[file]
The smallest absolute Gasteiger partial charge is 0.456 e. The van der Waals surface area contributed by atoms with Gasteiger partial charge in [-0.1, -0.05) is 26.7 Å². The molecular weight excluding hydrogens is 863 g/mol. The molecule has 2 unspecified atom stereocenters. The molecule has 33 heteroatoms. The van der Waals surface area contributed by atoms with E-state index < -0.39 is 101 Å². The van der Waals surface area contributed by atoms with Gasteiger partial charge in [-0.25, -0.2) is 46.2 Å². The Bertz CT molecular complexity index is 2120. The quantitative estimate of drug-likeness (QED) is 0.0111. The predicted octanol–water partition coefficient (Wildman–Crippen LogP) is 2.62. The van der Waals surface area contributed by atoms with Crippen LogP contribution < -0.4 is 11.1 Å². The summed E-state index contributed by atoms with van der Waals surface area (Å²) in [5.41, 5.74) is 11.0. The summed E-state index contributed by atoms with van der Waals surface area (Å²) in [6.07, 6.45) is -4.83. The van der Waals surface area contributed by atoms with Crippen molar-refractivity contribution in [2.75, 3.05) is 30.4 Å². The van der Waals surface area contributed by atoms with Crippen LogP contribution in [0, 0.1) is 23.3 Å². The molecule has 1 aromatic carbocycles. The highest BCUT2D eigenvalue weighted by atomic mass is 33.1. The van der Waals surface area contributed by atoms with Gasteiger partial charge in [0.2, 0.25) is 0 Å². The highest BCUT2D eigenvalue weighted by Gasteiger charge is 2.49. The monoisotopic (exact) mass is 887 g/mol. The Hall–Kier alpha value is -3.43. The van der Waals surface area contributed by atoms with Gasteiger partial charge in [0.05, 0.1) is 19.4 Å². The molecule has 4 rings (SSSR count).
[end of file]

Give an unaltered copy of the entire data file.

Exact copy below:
The smallest absolute Gasteiger partial charge is 0.456 e. The van der Waals surface area contributed by atoms with Gasteiger partial charge in [-0.1, -0.05) is 26.7 Å². The molecular weight excluding hydrogens is 863 g/mol. The molecule has 2 unspecified atom stereocenters. The molecule has 33 heteroatoms. The van der Waals surface area contributed by atoms with E-state index < -0.39 is 101 Å². The van der Waals surface area contributed by atoms with Gasteiger partial charge in [-0.25, -0.2) is 46.2 Å². The Bertz CT molecular complexity index is 2120. The quantitative estimate of drug-likeness (QED) is 0.0111. The predicted octanol–water partition coefficient (Wildman–Crippen LogP) is 2.62. The van der Waals surface area contributed by atoms with Crippen LogP contribution < -0.4 is 11.1 Å². The summed E-state index contributed by atoms with van der Waals surface area (Å²) in [5.41, 5.74) is 11.0. The summed E-state index contributed by atoms with van der Waals surface area (Å²) in [6.07, 6.45) is -4.83. The van der Waals surface area contributed by atoms with Crippen molar-refractivity contribution in [2.75, 3.05) is 30.4 Å². The van der Waals surface area contributed by atoms with Crippen LogP contribution in [0, 0.1) is 23.3 Å². The molecule has 1 aromatic carbocycles. The highest BCUT2D eigenvalue weighted by atomic mass is 33.1. The van der Waals surface area contributed by atoms with Gasteiger partial charge in [0.2, 0.25) is 0 Å². The highest BCUT2D eigenvalue weighted by Gasteiger charge is 2.49. The monoisotopic (exact) mass is 887 g/mol. The Hall–Kier alpha value is -3.43. The van der Waals surface area contributed by atoms with Gasteiger partial charge in [0.05, 0.1) is 19.4 Å². The molecule has 4 rings (SSSR count).